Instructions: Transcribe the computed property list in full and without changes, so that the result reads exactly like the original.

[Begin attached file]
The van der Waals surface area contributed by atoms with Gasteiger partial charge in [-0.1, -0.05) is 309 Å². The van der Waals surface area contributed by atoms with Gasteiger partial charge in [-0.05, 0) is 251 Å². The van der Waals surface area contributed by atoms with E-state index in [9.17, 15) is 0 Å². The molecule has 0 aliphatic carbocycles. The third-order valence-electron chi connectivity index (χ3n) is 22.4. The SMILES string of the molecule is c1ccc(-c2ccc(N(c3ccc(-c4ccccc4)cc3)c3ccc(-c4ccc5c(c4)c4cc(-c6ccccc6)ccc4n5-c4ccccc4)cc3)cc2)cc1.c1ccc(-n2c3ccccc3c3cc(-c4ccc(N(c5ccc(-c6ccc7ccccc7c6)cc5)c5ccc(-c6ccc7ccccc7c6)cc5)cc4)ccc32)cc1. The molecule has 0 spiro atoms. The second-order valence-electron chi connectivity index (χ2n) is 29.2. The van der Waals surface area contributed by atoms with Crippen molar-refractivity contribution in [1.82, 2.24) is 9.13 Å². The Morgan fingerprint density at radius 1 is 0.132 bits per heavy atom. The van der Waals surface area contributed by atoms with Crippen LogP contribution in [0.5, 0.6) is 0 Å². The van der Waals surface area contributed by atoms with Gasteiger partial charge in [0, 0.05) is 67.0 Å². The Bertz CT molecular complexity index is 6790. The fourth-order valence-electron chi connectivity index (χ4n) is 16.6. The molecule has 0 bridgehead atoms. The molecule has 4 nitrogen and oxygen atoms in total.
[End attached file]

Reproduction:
The van der Waals surface area contributed by atoms with Gasteiger partial charge in [-0.1, -0.05) is 309 Å². The van der Waals surface area contributed by atoms with Gasteiger partial charge in [-0.05, 0) is 251 Å². The van der Waals surface area contributed by atoms with E-state index in [9.17, 15) is 0 Å². The molecule has 0 aliphatic carbocycles. The third-order valence-electron chi connectivity index (χ3n) is 22.4. The SMILES string of the molecule is c1ccc(-c2ccc(N(c3ccc(-c4ccccc4)cc3)c3ccc(-c4ccc5c(c4)c4cc(-c6ccccc6)ccc4n5-c4ccccc4)cc3)cc2)cc1.c1ccc(-n2c3ccccc3c3cc(-c4ccc(N(c5ccc(-c6ccc7ccccc7c6)cc5)c5ccc(-c6ccc7ccccc7c6)cc5)cc4)ccc32)cc1. The molecule has 0 spiro atoms. The second-order valence-electron chi connectivity index (χ2n) is 29.2. The van der Waals surface area contributed by atoms with Crippen molar-refractivity contribution in [1.82, 2.24) is 9.13 Å². The Morgan fingerprint density at radius 1 is 0.132 bits per heavy atom. The van der Waals surface area contributed by atoms with Crippen LogP contribution in [0.5, 0.6) is 0 Å². The van der Waals surface area contributed by atoms with Gasteiger partial charge in [0, 0.05) is 67.0 Å². The Bertz CT molecular complexity index is 6790. The fourth-order valence-electron chi connectivity index (χ4n) is 16.6. The molecule has 0 bridgehead atoms. The molecule has 4 nitrogen and oxygen atoms in total.